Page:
The judge found that the daughter was indeed still a “child of the marriage”, and ordered the father to pay retroactive support for 2007 onward. Despite her having to take educational breaks for various valid reasons, once the daughter returned to university in September of 2009, she resumed that status for the purposes of child support entitlement. Applying the established factors in situations involving an adult child in post-secondary education, her education plan was reasonable; moreover, she had shown financial self-sufficiency and a determination to finish her program.

In ordering the father to pay, the judge rebuked him for failing to co-operate and for dragging out the proceedings:

With respect to Mr. VanSickle’s conduct, I have no difficulty in finding that he has engaged in blameworthy conduct. He had a positive obligation by court order to disclose not only his income, but the income of his corporation and he did absolutely nothing. Even in the face of demands, he did not properly comply with the disclosure requirements. He knew that his income was higher and yet did nothing to ensure that his children shared in that increase in income.

With respect to the children’s past and present circumstances, this is a situation where an increased amount of support would have had a positive impact on the lives of the children. I accept the evidence of the applicant and the children regarding their lifestyle, the difficulties they had with housing and the financial struggles of the family. If Mr. VanSickle had assisted Jillian with her university expenses in January 2008, she may very well have completed her degree at McMaster. One will never know.

With respect to the non-existence relationship between her and the father, the judge added:

By the time of trial, it was clear that neither [the son or the daughter] is interested in a relationship with their father. At the same time, Mr. VanSickle’s conduct is such that it is not surprising to the court that this is the case. This is not a situation where [the daughter] has unilaterally and without justification terminated her relationship with her father.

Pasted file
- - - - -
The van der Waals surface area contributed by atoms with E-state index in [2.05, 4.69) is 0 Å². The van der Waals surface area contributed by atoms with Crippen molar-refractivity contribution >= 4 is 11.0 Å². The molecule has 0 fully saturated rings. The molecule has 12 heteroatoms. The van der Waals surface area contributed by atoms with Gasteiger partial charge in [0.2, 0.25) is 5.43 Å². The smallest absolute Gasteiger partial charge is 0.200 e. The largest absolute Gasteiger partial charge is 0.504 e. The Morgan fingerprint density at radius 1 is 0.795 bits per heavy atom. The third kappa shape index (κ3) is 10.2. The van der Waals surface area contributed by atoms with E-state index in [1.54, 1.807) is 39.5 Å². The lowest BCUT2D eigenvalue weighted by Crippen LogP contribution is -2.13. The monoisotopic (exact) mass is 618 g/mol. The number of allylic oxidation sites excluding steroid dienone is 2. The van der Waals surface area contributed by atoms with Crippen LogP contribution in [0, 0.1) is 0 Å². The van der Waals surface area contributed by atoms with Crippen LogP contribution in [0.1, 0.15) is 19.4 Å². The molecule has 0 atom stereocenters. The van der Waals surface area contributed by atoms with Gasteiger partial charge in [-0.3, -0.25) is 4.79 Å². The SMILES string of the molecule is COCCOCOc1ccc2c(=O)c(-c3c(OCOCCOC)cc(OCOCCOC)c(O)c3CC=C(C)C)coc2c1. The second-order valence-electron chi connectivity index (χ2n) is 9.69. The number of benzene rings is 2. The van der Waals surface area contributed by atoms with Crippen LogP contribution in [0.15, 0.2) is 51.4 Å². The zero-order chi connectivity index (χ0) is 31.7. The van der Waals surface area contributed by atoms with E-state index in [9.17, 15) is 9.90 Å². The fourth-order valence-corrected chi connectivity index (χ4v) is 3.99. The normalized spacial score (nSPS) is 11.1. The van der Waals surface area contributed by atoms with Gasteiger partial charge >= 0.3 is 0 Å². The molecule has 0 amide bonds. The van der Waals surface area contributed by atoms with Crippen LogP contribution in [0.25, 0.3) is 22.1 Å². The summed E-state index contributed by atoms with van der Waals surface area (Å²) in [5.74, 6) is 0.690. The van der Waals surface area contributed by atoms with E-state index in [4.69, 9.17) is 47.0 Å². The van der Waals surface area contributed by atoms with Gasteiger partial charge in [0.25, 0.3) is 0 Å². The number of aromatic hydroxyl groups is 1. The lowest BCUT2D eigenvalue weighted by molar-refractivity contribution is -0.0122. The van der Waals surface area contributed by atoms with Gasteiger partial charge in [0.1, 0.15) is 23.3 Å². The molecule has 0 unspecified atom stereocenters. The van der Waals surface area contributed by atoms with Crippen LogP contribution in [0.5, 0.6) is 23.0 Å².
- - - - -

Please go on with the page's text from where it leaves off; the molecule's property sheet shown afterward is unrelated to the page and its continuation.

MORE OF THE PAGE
First, Mr. VanSickle chose not to see his children. He could have had supervised access to them when he and [the mother] first separated and he chose not to do so. He consented to an order in 2000 which terminated all access to his children. He did nothing to reach out to these children after the date of that order. It was Jillian who made the first overtures towards her father in 2007 when she was seeking financial assistance from him. While it is true that Mr. VanSickle responded to that request and attempted to reinstate his relationship with the children, his efforts, in my view, were minimal at best. …

In the end, and concluding that the husband’s true income would have to be scrutinized and determined (after taking into account retained earnings, income splitting with his new wife, and the validity of certain expenses that were actually deducted for his personal use), the judge held that the daughter was to bear one-third of her own university costs, and that the remainder was to be shared by the parents in proportion to their respective incomes.

For the full text of the decision, see:

VanSickle (Elms) v. VanSickle, 2012 ONSC 7340

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About the author

Russell Alexander

Russell Alexander is the Founder & Senior Partner of Russell Alexander Collaborative Family Lawyers.